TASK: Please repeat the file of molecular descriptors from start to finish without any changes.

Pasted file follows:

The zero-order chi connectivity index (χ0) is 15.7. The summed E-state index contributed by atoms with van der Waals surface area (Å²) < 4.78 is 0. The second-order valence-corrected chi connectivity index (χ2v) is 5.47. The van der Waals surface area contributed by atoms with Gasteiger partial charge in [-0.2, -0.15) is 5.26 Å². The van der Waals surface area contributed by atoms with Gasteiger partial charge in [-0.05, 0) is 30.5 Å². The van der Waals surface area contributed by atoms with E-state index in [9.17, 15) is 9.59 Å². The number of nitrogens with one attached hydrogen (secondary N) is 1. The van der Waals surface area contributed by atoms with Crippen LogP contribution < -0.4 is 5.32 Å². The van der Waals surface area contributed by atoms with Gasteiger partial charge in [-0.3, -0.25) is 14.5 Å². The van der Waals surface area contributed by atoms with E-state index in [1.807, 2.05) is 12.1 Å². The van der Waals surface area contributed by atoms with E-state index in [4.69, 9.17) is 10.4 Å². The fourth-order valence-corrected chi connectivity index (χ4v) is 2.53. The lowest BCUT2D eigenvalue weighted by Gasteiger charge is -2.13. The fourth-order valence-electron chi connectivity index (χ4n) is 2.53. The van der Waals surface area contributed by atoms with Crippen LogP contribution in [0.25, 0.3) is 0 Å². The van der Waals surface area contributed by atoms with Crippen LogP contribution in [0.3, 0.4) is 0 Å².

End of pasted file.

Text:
The zero-order chi connectivity index (χ0) is 15.7. The summed E-state index contributed by atoms with van der Waals surface area (Å²) < 4.78 is 0. The second-order valence-corrected chi connectivity index (χ2v) is 5.47. The van der Waals surface area contributed by atoms with Gasteiger partial charge in [-0.2, -0.15) is 5.26 Å². The van der Waals surface area contributed by atoms with Gasteiger partial charge in [-0.05, 0) is 30.5 Å². The van der Waals surface area contributed by atoms with E-state index in [9.17, 15) is 9.59 Å². The number of nitrogens with one attached hydrogen (secondary N) is 1. The van der Waals surface area contributed by atoms with Crippen LogP contribution < -0.4 is 5.32 Å². The van der Waals surface area contributed by atoms with Gasteiger partial charge in [-0.3, -0.25) is 14.5 Å². The van der Waals surface area contributed by atoms with E-state index in [1.807, 2.05) is 12.1 Å². The van der Waals surface area contributed by atoms with E-state index in [4.69, 9.17) is 10.4 Å². The fourth-order valence-corrected chi connectivity index (χ4v) is 2.53. The lowest BCUT2D eigenvalue weighted by Gasteiger charge is -2.13. The fourth-order valence-electron chi connectivity index (χ4n) is 2.53. The van der Waals surface area contributed by atoms with Crippen LogP contribution in [0.25, 0.3) is 0 Å². The van der Waals surface area contributed by atoms with Crippen LogP contribution in [0.3, 0.4) is 0 Å².